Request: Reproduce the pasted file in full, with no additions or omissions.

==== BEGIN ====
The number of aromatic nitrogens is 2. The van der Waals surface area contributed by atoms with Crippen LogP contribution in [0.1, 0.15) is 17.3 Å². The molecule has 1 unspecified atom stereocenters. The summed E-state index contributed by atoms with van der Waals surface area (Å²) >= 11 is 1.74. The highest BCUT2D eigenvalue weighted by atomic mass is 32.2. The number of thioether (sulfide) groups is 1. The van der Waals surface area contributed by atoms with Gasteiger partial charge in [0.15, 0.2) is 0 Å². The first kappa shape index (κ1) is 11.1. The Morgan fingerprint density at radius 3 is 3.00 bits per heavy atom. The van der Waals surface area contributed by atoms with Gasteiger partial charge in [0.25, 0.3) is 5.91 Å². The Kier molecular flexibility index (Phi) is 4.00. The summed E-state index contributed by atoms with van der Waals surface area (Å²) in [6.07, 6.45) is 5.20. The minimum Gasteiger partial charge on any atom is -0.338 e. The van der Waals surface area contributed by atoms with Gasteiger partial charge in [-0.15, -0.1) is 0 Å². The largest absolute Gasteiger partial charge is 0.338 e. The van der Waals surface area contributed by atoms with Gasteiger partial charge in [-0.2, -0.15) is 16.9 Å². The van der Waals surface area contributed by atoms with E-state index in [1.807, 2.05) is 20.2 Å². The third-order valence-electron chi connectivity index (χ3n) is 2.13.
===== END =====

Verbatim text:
The number of aromatic nitrogens is 2. The van der Waals surface area contributed by atoms with Crippen LogP contribution in [0.1, 0.15) is 17.3 Å². The molecule has 1 unspecified atom stereocenters. The summed E-state index contributed by atoms with van der Waals surface area (Å²) >= 11 is 1.74. The highest BCUT2D eigenvalue weighted by atomic mass is 32.2. The number of thioether (sulfide) groups is 1. The van der Waals surface area contributed by atoms with Gasteiger partial charge in [0.15, 0.2) is 0 Å². The first kappa shape index (κ1) is 11.1. The Morgan fingerprint density at radius 3 is 3.00 bits per heavy atom. The van der Waals surface area contributed by atoms with Gasteiger partial charge in [0.25, 0.3) is 5.91 Å². The Kier molecular flexibility index (Phi) is 4.00. The summed E-state index contributed by atoms with van der Waals surface area (Å²) in [6.07, 6.45) is 5.20. The minimum Gasteiger partial charge on any atom is -0.338 e. The van der Waals surface area contributed by atoms with Gasteiger partial charge in [-0.15, -0.1) is 0 Å². The largest absolute Gasteiger partial charge is 0.338 e. The van der Waals surface area contributed by atoms with Gasteiger partial charge in [-0.2, -0.15) is 16.9 Å². The van der Waals surface area contributed by atoms with E-state index in [1.807, 2.05) is 20.2 Å². The third-order valence-electron chi connectivity index (χ3n) is 2.13.